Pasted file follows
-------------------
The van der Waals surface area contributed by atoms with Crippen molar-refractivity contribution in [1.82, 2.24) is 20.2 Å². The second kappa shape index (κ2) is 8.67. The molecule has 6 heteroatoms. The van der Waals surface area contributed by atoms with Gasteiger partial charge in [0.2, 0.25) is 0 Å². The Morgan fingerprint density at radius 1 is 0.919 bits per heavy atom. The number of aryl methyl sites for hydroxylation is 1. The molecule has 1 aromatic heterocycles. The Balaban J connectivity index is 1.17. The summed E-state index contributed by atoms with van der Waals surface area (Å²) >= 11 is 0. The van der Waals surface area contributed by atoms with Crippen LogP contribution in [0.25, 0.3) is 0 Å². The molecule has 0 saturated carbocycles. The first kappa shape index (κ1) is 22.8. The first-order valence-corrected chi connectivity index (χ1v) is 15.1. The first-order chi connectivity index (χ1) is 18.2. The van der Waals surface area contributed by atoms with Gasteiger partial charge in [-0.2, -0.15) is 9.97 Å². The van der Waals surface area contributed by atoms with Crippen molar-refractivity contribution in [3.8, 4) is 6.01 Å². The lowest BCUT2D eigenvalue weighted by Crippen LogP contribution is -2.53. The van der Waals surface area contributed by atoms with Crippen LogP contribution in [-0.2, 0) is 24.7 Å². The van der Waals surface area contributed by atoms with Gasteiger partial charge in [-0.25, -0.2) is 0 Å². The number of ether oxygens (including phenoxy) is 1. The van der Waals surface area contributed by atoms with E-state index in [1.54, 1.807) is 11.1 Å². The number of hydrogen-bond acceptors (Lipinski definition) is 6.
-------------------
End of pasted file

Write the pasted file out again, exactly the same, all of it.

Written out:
The van der Waals surface area contributed by atoms with Crippen molar-refractivity contribution in [1.82, 2.24) is 20.2 Å². The second kappa shape index (κ2) is 8.67. The molecule has 6 heteroatoms. The van der Waals surface area contributed by atoms with Gasteiger partial charge in [0.2, 0.25) is 0 Å². The Morgan fingerprint density at radius 1 is 0.919 bits per heavy atom. The number of aryl methyl sites for hydroxylation is 1. The molecule has 1 aromatic heterocycles. The Balaban J connectivity index is 1.17. The summed E-state index contributed by atoms with van der Waals surface area (Å²) >= 11 is 0. The van der Waals surface area contributed by atoms with Crippen LogP contribution in [0.25, 0.3) is 0 Å². The molecule has 0 saturated carbocycles. The first kappa shape index (κ1) is 22.8. The first-order valence-corrected chi connectivity index (χ1v) is 15.1. The first-order chi connectivity index (χ1) is 18.2. The van der Waals surface area contributed by atoms with Gasteiger partial charge in [-0.2, -0.15) is 9.97 Å². The van der Waals surface area contributed by atoms with Crippen molar-refractivity contribution in [3.8, 4) is 6.01 Å². The lowest BCUT2D eigenvalue weighted by Crippen LogP contribution is -2.53. The van der Waals surface area contributed by atoms with Crippen LogP contribution in [-0.2, 0) is 24.7 Å². The van der Waals surface area contributed by atoms with Gasteiger partial charge in [-0.25, -0.2) is 0 Å². The number of ether oxygens (including phenoxy) is 1. The van der Waals surface area contributed by atoms with E-state index in [1.54, 1.807) is 11.1 Å². The number of hydrogen-bond acceptors (Lipinski definition) is 6.